Measuring Rural Poverty in China: a Case Study Approach
This paper measures rural poverty in Hubei Province and Inner Mongolia in China. The poverty lines we derived by Ravallion's method differ from the official Chinese poverty lines. The official pan-country poverty line underestimates rural poverty in Hubei Province and overestimates rural poverty in Inner Mongolia. Poverty determinants are estimated by Logit as well as Probit models. The study notes that factors such as living in a mountainous area, lack of better irrigation conditions, a large family size, few fixed assets, few land owned and sole dependence on agriculture as a livelihood source would make a rural household more vulnerable to poverty. On the other hand, a rural household whose members are either better educated or trained laborers would statistically be less poor. The growth-redistribution decomposition reveals that for all the three FGT indexes in Hubei province, income growth contributed much to the alleviation of poverty, while the redistribution or inequality effects counteracted the growth effects and worsened poverty. The poverty incidence decomposition results reveal that about one third of the growth effects had been counteracted by the redistribution effects. This implies that future anti-poverty programs should pay more attention to solving the inequality problem in China. Poverty dominance analysis also helps us better understand the poverty situation. It reveals that rural poverty in Inner Mongolia is more severe than that in Hubei, and that poverty incidence in Hubei has lessened from 1997 to 2003, which are the same findings as those drawn from deriving poverty lines.
|Date of creation:||2007|
|Date of revision:|
|Contact details of provider:|| Postal: Pavillon J.A. De Seve, Québec, Québec, G1V 0A6|
Phone: 1-418-656-2131, ext. 2697
Web page: http://www.pep-net.org
More information through EDIRC
References listed on IDEAS
Please report citation or reference errors to , or , if you are the registered author of the cited work, log in to your RePEc Author Service profile, click on "citations" and make appropriate adjustments.:
- Foster, James & Greer, Joel & Thorbecke, Erik, 1984. "A Class of Decomposable Poverty Measures," Econometrica, Econometric Society, vol. 52(3), pages 761-66, May.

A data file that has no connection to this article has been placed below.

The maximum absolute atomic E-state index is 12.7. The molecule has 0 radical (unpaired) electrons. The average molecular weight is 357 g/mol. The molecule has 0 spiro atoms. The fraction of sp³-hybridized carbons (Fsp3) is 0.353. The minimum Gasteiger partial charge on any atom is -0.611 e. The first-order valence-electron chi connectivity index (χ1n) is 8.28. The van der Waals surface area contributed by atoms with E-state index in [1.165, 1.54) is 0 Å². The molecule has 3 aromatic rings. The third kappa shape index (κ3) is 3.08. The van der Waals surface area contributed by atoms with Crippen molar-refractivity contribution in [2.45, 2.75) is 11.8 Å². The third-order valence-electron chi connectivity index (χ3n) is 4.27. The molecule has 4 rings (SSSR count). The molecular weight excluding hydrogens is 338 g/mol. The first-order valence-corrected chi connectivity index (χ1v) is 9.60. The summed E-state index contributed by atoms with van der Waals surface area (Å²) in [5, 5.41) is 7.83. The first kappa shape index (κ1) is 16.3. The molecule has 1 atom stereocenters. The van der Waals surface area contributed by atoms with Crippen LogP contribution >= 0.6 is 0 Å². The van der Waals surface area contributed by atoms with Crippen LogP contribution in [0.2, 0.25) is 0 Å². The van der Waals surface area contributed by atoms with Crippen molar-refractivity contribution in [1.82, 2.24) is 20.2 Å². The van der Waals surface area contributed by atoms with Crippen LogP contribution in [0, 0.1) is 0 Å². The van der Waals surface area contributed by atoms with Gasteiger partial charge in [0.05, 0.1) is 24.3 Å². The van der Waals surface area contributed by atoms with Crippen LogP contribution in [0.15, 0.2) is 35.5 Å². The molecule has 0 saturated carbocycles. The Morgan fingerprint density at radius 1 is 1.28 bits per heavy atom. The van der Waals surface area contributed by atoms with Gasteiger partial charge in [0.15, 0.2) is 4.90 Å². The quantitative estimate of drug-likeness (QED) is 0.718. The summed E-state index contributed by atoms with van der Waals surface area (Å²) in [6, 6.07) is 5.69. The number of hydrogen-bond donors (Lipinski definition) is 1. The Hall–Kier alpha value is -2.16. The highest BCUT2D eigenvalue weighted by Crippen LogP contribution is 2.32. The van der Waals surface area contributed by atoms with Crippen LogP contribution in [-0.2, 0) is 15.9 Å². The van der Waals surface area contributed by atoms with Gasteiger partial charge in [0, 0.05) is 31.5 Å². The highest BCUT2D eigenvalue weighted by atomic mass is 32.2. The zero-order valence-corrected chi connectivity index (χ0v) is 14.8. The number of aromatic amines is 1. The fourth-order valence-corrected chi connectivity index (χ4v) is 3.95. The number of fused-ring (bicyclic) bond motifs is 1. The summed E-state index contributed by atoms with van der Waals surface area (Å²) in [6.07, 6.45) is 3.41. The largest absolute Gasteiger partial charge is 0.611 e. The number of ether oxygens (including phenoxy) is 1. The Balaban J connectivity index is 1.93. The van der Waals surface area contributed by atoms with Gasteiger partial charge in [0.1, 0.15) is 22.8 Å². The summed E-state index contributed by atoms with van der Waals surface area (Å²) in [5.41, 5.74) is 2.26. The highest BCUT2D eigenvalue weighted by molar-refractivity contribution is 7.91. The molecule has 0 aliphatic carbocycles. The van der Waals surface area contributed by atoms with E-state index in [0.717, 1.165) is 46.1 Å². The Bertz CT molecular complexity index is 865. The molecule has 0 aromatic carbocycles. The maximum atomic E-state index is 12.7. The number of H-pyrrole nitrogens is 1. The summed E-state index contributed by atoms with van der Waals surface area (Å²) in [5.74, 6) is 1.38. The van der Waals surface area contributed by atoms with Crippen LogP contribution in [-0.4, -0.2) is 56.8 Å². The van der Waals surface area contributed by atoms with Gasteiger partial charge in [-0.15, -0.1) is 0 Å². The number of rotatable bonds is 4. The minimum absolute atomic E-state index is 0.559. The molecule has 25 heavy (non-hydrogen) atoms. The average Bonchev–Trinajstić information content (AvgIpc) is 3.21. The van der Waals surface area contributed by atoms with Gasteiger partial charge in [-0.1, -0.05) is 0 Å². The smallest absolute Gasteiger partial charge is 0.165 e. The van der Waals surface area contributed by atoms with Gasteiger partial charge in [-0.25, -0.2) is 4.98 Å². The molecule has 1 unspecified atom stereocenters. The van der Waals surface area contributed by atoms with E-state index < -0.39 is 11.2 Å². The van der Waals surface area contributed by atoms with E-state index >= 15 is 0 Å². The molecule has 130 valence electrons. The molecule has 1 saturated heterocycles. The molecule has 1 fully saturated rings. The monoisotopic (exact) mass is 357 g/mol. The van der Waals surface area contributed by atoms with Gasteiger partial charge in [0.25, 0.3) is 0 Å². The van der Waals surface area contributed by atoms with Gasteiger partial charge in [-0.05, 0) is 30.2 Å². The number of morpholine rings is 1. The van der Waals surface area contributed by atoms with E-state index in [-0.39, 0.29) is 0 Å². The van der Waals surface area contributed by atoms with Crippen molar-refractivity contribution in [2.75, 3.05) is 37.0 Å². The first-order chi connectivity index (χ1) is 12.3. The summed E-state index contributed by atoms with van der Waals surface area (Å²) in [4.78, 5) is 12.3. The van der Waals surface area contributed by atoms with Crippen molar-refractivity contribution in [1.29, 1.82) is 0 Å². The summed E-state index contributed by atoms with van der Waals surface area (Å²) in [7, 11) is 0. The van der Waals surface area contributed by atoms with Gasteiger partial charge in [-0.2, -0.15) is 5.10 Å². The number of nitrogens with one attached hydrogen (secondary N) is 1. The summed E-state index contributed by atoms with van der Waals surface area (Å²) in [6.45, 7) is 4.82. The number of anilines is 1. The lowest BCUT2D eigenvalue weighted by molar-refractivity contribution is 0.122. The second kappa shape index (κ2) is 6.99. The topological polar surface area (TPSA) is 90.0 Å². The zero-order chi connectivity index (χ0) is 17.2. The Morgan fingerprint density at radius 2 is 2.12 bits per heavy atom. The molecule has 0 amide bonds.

- Jalan, Jyotsna & Ravallion, Martin, 1998.
"Are there dynamic gains from a poor-area development program?,"
Journal of Public Economics,
Elsevier, vol. 67(1), pages 65-85, January.
- Jalan, Jyotsna & Ravallion, Martin, 1996. "Are there dynamic gains from a poor-area development program?," Policy Research Working Paper Series 1695, The World Bank.
- Ravallion, Martin & Shaohua Chen, 2004.
"China's (uneven) progress against poverty,"
Policy Research Working Paper Series
3408, The World Bank.
- Jalan, Jyotsna & Ravallion, Martin, 1998. "Transient Poverty in Postreform Rural China," Journal of Comparative Economics, Elsevier, vol. 26(2), pages 338-357, June.
- Khan, Azizur Rahman & Riskin, Carl, 2001. "Inequality and Poverty in China in the Age of Globalization," OUP Catalogue, Oxford University Press, number 9780195136494, December.
- Zheng, Buhong, 2000. " Poverty Orderings," Journal of Economic Surveys, Wiley Blackwell, vol. 14(4), pages 427-66, September.
- Yao, Shujie, 2000. "Economic Development and Poverty Reduction in China over 20 Years of Reforms," Economic Development and Cultural Change, University of Chicago Press, vol. 48(3), pages 447-74, April.
- Jyotsna Jalan & Martin Ravallion, 2000. "Is transient poverty different? Evidence for rural China," Journal of Development Studies, Taylor & Francis Journals, vol. 36(6), pages 82-99.
- Rozelle, Scott & Park, Albert & Benziger, Vincent & Changqing Ren, 1998. "Targeted poverty investments and economic growth in China," World Development, Elsevier, vol. 26(12), pages 2137-2151, December.
- Chen, Shaohua & Ravallion, Martin, 2003. "Household welfare impacts of China's accession to the World Trade Organization," Policy Research Working Paper Series 3040, The World Bank.
- Jyotsna Jalan & Martin Ravallion, 1999. "China's Lagging Poor Areas," American Economic Review, American Economic Association, vol. 89(2), pages 301-305, May.
When requesting a correction, please mention this item's handle: RePEc:lvl:pmmacr:2007-27. See general information about how to correct material in RePEc.
For technical questions regarding this item, or to correct its authors, title, abstract, bibliographic or download information, contact: (Manuel Paradis)
If you have authored this item and are not yet registered with RePEc, we encourage you to do it here. This allows to link your profile to this item. It also allows you to accept potential citations to this item that we are uncertain about.
If references are entirely missing, you can add them using this form.
If the full references list an item that is present in RePEc, but the system did not link to it, you can help with this form.
If you know of missing items citing this one, you can help us creating those links by adding the relevant references in the same way as above, for each refering item. If you are a registered author of this item, you may also want to check the "citations" tab in your profile, as there may be some citations waiting for confirmation.
Please note that corrections may take a couple of weeks to filter through the various RePEc services.